Tuesday, October 6, 2015

Review: Through Waters Deep

Through Waters Deep
By Sarah Sundin
Published: August 4, 2015

It is 1941 and America teeters on the brink of war. Outgoing naval officer Ensign Jim Avery escorts British convoys across the North Atlantic in a brand-new destroyer, the USS Atwood. Back on shore, Boston Navy Yard secretary Mary Stirling does her work quietly and efficiently, happy to be out of the limelight. Yet, despite her reserved nature, she never could back down from a challenge. When evidence of sabotage on the Atwood is found, Jim and Mary must work together to uncover the culprit. A bewildering maze of suspects emerges, and Mary is dismayed to find that even someone close to her is under suspicion. With the increasing pressure, Jim and Mary find that many new challenges--and dangers--await them.

Sarah Sundin takes readers to the tense months before the US entered WWII. Readers will encounter German U-boats and torpedoes, along with the explosive power of true love, in this hopeful and romantic story.

My review:

Mary Stirling is quiet and efficient and she prefers to be in the background. Growing up she was always in the shadow of her best friend Quintessa but that didn't bother Mary at all. She'd learned the hard way that it is better not to shine and call attention to herself. On the day that a new destroyer is supposed to be launched, someone sabotages a bottle of champagne, filling it with gasoline. Thankfully no one is hurt but other suspicious incidents keep happening at the shipyard. Is it the work of someone who wants the U.S. to join the war or a Nazi sympathizer? Mary decides to keep notes of everything she sees going on in case it might help the FBI. 

Jim Avery is known for floating along through life unlike his older brothers who are also in the Navy. He likes to be helpful but prefers not to be the bold, take charge type especially after a tragedy in his youth.  Jim knew Mary back home in Vermillion, Ohio where he had unrequited feelings for her best friend Quintessa. They are thrown together again when they meet in Boston while he is stationed there and they become friends as they tour the city together and later as he helps her investigate the sabotage.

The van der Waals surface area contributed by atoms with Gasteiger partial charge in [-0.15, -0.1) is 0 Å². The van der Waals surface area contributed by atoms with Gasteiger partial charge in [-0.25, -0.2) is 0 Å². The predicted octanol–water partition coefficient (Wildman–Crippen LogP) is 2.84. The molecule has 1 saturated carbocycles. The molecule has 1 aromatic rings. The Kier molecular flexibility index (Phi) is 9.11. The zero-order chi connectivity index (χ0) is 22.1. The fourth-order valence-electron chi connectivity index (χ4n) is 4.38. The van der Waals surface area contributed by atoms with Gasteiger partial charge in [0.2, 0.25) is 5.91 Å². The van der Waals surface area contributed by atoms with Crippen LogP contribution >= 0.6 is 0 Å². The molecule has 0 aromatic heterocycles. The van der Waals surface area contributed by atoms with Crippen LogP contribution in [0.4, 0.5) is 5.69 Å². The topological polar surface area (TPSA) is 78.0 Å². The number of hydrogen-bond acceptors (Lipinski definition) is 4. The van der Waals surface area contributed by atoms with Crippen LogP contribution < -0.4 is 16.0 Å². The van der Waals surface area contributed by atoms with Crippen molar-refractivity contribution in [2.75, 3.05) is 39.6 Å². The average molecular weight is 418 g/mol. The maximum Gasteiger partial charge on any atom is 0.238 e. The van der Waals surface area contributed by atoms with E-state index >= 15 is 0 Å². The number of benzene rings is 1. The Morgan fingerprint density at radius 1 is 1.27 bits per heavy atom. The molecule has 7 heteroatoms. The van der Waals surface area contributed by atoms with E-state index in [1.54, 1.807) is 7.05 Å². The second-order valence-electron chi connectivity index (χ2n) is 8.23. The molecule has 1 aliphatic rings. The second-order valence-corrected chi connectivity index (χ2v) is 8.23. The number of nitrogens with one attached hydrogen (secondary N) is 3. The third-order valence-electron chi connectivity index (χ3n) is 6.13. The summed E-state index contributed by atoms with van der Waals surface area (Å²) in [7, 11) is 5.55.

Jim and Mary are both held back in life by things that happened in their childhood. Mary believes that what happened to her was because of pride so she does her best to always be humble and stay out of the spotlight. It is hard for her to go to the authorities with any evidence she finds because she is afraid that would be seen as seeking praise or boasting. She also hesitates to take part in the church choir and even in her relationship with Jim. When she develops feelings for him she thinks he couldn't possibly be interested since she is nothing like Quintessa. Jim has a hard time with being decisive which leads to some misunderstandings and complications in his relationship with Mary, who he ends up falling for. He also struggles with being a leader on board the Atwood. Thankfully he has a great mentor in Lt. Commander Durant who helps him to understand what it means to be a good leader. 

At times I was frustrated with both Mary and Jim for not going after what they want in life but at the same time I could relate in a way especially with Jim. I tend to float through life myself and sometimes miss opportunities because of it. I think both characters grow over the course of the book and they are very likable in spite of their flaws and determined to help others and serve God.

The book takes place in 1940 and 1941 before the U.S. joins the War. The time period was interesting to me because of the various beliefs that Americans had about going to war. There was racism and isolationism as well as the belief that the United States should intervene before Hitler controlled everything. The turmoil is well portrayed by what goes on at the shipyard. The author also shows great command of Navy terminology and battle scenes. At times the details slowed the pacing of the story down for me but I think it added to the setting.  Attention to detail is one of Sundin's trademarks for her historical fiction. This is the first book in the Waves of Freedom series. I think fans of Christian historical fiction and WWII stories will enjoy Through Waters Deep. I also suggest her Wings of Glory series starting with A Distant Melody.

Note: I received an ARC for review purposes courtesy of the publisher and Netgalley

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